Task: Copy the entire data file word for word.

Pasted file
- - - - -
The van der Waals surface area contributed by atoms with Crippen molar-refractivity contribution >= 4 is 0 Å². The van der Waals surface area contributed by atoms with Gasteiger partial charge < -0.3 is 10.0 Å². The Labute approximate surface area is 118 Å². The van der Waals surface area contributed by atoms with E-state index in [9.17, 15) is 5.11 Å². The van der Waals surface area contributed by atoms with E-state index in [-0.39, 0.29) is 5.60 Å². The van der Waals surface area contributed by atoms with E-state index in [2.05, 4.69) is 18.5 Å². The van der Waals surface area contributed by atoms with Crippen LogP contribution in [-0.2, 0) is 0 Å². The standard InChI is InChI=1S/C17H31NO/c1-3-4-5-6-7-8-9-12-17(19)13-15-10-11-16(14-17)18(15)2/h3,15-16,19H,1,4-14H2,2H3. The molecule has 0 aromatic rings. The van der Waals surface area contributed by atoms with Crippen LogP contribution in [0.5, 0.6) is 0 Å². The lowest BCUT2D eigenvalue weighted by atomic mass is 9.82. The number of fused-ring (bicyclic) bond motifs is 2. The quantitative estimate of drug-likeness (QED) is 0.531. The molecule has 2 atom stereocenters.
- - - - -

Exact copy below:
The van der Waals surface area contributed by atoms with Crippen molar-refractivity contribution >= 4 is 0 Å². The van der Waals surface area contributed by atoms with Gasteiger partial charge < -0.3 is 10.0 Å². The Labute approximate surface area is 118 Å². The van der Waals surface area contributed by atoms with E-state index in [9.17, 15) is 5.11 Å². The van der Waals surface area contributed by atoms with E-state index in [-0.39, 0.29) is 5.60 Å². The van der Waals surface area contributed by atoms with E-state index in [2.05, 4.69) is 18.5 Å². The van der Waals surface area contributed by atoms with Crippen LogP contribution in [-0.2, 0) is 0 Å². The standard InChI is InChI=1S/C17H31NO/c1-3-4-5-6-7-8-9-12-17(19)13-15-10-11-16(14-17)18(15)2/h3,15-16,19H,1,4-14H2,2H3. The molecule has 0 aromatic rings. The van der Waals surface area contributed by atoms with Crippen LogP contribution in [0.5, 0.6) is 0 Å². The lowest BCUT2D eigenvalue weighted by atomic mass is 9.82. The number of fused-ring (bicyclic) bond motifs is 2. The quantitative estimate of drug-likeness (QED) is 0.531. The molecule has 2 atom stereocenters.